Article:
Yes, there are roughly 60 different species of hollyhocks, most of which are native to Asia and Europe. There is one species, the streambank wild hollyhock, that is native to North America. Different species feature different colored flowers. For example, ‘Blacknight’ has dark purple flowers that are almost black; ‘Fiesta Time’ has bright pink flowers; ‘Queeny Purple’ has bright purple flowers, and ‘Chater’s Double’ come in a variety of colors, including salmon, yellow, white, and red.
Do hollyhocks return year after year?
The majority of hollyhocks species are biennials, meaning they have a two-year lifespan. Depending on how early in the spring they are planted, some varieties will flower in their first year. Others will flower in their second year, then die away. However, because hollyhocks are self-propagating (seeding the ground around them once their flowers die) many people believe their hollyhocks are perennials. If you would like hollyhocks in your garden consistently, allow the plants to self-seed.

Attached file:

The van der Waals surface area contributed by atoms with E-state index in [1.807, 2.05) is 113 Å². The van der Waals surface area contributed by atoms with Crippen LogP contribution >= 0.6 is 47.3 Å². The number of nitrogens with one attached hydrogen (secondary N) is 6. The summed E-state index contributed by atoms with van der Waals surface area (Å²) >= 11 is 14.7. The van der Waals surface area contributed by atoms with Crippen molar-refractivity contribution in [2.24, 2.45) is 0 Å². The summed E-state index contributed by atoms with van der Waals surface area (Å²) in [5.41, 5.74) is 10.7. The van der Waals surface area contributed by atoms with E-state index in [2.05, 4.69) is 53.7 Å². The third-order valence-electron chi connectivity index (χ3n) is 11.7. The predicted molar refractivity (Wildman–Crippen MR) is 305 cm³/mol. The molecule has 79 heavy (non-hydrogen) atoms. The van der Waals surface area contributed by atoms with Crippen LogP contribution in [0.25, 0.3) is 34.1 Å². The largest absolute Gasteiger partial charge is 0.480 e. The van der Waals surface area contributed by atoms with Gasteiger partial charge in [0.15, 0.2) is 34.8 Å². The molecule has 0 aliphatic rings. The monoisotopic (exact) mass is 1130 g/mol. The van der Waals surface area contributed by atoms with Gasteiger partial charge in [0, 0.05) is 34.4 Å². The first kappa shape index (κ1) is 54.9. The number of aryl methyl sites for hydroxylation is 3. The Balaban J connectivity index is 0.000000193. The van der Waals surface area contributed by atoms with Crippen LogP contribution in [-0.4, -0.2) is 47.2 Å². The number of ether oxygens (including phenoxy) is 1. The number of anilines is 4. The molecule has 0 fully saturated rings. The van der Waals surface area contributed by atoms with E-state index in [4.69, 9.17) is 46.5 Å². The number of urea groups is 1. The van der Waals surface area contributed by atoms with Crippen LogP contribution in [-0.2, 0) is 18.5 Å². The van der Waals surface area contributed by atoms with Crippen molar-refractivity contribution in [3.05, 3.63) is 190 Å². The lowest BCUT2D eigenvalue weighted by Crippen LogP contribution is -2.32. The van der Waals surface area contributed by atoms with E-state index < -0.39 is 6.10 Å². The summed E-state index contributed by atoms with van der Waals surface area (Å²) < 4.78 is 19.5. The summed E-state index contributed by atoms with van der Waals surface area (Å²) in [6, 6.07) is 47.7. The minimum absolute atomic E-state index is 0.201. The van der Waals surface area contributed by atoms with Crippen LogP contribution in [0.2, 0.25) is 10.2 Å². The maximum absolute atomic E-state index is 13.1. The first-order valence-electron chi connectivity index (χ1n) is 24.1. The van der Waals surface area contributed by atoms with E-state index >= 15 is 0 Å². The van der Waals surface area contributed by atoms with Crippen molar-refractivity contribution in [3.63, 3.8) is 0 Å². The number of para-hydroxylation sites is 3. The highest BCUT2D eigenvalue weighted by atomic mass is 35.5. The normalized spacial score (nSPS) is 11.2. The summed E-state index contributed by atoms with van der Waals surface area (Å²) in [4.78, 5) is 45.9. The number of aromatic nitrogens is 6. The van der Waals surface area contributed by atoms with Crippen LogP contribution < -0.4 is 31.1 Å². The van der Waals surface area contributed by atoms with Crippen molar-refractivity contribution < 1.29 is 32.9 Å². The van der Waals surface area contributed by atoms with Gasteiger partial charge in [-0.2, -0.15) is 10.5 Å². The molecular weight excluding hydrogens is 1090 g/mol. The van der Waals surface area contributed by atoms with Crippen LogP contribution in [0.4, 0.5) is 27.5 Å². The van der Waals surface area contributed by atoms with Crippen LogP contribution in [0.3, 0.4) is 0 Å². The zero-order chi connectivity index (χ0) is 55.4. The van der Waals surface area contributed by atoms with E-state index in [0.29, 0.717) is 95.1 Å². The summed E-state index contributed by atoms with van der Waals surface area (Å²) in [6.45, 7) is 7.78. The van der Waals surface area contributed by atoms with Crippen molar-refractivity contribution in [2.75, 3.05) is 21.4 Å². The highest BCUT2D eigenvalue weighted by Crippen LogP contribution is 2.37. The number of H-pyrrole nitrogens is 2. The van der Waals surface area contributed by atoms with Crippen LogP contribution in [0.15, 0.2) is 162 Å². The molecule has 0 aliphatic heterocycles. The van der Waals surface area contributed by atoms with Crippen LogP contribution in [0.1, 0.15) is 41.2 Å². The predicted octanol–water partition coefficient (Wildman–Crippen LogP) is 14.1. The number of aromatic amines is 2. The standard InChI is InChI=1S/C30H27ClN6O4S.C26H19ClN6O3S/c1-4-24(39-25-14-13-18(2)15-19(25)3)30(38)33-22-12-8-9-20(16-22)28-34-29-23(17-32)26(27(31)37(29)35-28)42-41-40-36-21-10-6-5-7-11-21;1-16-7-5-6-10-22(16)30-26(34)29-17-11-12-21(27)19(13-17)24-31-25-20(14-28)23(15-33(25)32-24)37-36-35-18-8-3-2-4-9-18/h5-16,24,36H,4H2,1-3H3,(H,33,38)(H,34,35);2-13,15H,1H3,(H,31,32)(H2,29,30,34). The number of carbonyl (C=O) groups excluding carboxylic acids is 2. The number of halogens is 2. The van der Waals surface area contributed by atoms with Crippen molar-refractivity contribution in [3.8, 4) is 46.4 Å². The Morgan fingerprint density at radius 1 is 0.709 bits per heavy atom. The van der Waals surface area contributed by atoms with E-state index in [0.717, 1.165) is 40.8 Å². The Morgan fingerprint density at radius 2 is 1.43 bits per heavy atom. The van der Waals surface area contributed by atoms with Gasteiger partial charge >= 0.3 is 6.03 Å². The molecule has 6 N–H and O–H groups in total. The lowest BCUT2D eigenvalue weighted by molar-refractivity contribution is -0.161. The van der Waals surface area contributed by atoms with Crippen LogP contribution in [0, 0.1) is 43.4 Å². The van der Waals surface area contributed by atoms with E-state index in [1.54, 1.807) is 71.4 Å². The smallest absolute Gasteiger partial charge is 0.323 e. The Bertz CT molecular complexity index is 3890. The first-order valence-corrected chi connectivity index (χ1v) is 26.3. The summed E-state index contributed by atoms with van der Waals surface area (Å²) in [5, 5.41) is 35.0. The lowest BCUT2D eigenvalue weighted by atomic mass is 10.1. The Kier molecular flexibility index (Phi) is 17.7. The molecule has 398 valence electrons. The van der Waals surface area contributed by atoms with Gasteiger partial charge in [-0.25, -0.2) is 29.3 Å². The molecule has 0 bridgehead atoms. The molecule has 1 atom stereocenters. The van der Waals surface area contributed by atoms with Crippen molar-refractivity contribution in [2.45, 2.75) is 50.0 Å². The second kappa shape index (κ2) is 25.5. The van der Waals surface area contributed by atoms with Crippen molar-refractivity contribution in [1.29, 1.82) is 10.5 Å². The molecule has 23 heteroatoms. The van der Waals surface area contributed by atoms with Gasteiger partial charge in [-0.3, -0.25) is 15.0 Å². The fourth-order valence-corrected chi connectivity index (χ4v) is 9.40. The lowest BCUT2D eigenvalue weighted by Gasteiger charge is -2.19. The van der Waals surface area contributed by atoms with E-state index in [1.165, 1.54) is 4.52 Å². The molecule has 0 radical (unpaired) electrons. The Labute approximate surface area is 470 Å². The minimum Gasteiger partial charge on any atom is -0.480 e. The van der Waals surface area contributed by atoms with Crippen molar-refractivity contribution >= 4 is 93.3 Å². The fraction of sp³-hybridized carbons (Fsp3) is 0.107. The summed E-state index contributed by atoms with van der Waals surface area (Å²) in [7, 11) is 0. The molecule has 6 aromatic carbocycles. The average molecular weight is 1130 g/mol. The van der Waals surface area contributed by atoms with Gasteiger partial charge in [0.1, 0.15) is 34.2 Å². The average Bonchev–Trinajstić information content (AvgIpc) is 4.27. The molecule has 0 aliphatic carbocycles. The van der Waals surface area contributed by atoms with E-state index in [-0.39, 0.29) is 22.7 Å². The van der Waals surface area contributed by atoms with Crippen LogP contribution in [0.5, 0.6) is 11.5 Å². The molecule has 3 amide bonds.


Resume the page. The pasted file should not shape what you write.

Are hollyhocks poisonous?
In general, hollyhocks are not toxic if ingested by people or animals, but they can cause skin irritation for any person or animal that comes in contact with them. This can result in redness and itching on the skin and irritation in the mouth if they are ingested. It is recommended that you keep hollyhocks out of reach of curious pets and children, and wear protective gloves when handling these plants.
Alcea rosea ‘Chaters double’
These hollyhocks have a romantic feel, with their frilly double flowers. They bloom in their second year and come in a variety of colors.
Alcea rosea ‘Blacknight’
This hollyhock makes a real statement in any garden, with its unusual flowers in a deep shade of almost black. It is the darkest flowering hollyhock available and acts more like a perennial than biennial.
Alcea rosea ‘Majorette mix’
If planted soon enough, this dwarf hollyhock will bloom in the first year. It comes in an array of colors, including orange, red, yellow, and pink. It grows to just two feet tall and has a bush-forming habit.
Alcea rosea ‘Fiesta time’
In a vibrant cerise pink, this hollyhock blooms in its first year of life. It grows to three feet tall, making it ideal for growing in containers.